2. Safety Chris Clemons
Out of every scenario presented in this slideshow, the lack of buzz or excitement surrounding Chris Clemons coming to Detroit is the most perplexing. He would seemingly be a great fit for a team in desperate need of a safety.
Clemons has the coverage chops that Ihedigbo lacks. He was a top-10 in terms of coverage, coming in one spot ahead of Glover Quin.
Plus, he's a capable tackler. He finished last year with 81 total tackles, although it'd be nice if he cut down on his 14 whiffs.
All of that equates to the ninth-best safety for the 2013 season. If there is anything Detroit needs to improve, it's the secondary.
Watch out for this move. Mayhew could fill a huge need and it would give him more flexibility come draft time since he wouldn't be forced into taking a safety high.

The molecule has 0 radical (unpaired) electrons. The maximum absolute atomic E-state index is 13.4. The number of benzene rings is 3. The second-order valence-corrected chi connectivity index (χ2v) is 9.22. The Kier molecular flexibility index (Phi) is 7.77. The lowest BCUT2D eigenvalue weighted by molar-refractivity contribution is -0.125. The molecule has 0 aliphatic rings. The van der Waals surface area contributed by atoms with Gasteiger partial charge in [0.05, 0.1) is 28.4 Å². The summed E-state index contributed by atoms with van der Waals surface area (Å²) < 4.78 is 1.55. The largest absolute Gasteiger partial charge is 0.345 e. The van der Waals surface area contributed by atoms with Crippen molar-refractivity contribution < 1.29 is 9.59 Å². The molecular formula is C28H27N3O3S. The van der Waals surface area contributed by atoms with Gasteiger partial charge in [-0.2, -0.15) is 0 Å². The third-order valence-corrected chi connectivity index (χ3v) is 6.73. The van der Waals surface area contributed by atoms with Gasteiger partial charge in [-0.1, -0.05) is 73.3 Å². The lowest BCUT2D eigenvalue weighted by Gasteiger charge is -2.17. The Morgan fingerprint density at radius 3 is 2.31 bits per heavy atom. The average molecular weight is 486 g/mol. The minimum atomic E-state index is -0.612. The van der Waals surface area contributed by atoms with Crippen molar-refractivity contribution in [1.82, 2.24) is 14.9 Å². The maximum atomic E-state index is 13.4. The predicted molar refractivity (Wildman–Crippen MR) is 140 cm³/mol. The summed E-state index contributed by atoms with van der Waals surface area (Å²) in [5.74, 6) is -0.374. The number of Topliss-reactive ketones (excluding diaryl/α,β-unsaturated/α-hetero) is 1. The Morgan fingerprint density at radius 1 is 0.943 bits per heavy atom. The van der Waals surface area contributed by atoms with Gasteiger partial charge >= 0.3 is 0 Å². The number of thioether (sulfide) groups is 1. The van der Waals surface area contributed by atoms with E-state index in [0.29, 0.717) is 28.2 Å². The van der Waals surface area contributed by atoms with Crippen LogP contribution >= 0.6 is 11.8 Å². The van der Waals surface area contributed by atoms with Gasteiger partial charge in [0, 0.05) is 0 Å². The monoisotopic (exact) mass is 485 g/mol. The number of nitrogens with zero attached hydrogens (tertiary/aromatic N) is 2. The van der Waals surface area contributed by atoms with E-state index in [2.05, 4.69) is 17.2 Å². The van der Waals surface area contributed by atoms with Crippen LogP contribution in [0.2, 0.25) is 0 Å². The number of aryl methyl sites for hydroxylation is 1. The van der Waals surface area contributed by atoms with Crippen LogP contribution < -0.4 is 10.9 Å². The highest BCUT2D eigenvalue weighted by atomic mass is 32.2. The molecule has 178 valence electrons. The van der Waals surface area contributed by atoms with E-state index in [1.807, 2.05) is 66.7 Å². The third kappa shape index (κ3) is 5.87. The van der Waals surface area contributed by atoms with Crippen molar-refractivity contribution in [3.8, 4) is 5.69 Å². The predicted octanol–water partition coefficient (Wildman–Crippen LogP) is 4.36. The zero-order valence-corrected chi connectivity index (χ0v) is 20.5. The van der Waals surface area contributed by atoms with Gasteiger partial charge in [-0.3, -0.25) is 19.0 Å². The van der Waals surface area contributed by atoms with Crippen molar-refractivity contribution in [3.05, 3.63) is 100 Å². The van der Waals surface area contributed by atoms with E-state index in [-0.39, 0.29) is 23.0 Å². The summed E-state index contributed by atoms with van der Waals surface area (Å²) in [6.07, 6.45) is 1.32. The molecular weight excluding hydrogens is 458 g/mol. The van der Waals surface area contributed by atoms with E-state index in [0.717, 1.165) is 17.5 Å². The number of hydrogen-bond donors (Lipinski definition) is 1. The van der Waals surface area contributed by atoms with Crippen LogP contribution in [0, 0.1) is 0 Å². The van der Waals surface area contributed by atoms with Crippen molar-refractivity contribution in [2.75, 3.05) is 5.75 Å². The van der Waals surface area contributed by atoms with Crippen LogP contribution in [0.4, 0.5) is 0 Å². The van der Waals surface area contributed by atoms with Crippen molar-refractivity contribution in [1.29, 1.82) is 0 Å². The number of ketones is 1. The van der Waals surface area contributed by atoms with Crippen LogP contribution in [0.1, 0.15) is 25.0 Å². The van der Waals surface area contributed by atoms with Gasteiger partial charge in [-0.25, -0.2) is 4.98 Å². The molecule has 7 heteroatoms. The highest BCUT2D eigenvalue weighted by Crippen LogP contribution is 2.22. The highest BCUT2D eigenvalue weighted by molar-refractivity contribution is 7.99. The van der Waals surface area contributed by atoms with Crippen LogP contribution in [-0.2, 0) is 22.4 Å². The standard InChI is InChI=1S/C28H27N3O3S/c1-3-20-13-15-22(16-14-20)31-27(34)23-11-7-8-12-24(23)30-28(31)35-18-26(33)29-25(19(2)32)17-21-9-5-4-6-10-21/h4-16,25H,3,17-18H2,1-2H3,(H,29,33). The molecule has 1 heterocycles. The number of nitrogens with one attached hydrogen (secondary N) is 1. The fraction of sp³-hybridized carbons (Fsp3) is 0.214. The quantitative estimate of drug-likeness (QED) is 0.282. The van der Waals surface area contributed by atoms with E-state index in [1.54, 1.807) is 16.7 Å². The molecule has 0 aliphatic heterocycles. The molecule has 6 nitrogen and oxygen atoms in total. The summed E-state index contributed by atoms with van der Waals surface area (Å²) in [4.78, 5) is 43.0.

1. Cornerback Antonio Cromartie
Antonio Cromartie was let go earlier this month in a cap-saving move for the New York Jets. Their loss could be the Lions' big-time gain.
Cromartie missed out on the cash frenzy when teams were shelling out big bucks for the game's top corners. But time might not have been the only reason. The three-time Pro Bowler completed one of his worst campaigns in 2013, grading out so poorly (-12.0) that he finished 103rd out of 110 corners.
However, the skills are there, and playing for the Jets could derail anybody's career. He also has the height (6'2") and length that the new coaching staff covets.
Lastly, his disappointing year could also play directly into the Lions' hands. If Mayhew extends Suh and significantly lowers his cap hit, Detroit could extend a one-year prove-it deal to Cromartie in the neighborhood of $5-6 million.
Detroit needs to find out if Darius Slay and Bill Bentley can be the future cornerstones of a successful secondary. However, the chance to add a proven playmaker is too enticing, and there will be plenty of opportunities for the young guys to get on the field in nickel and dime situations.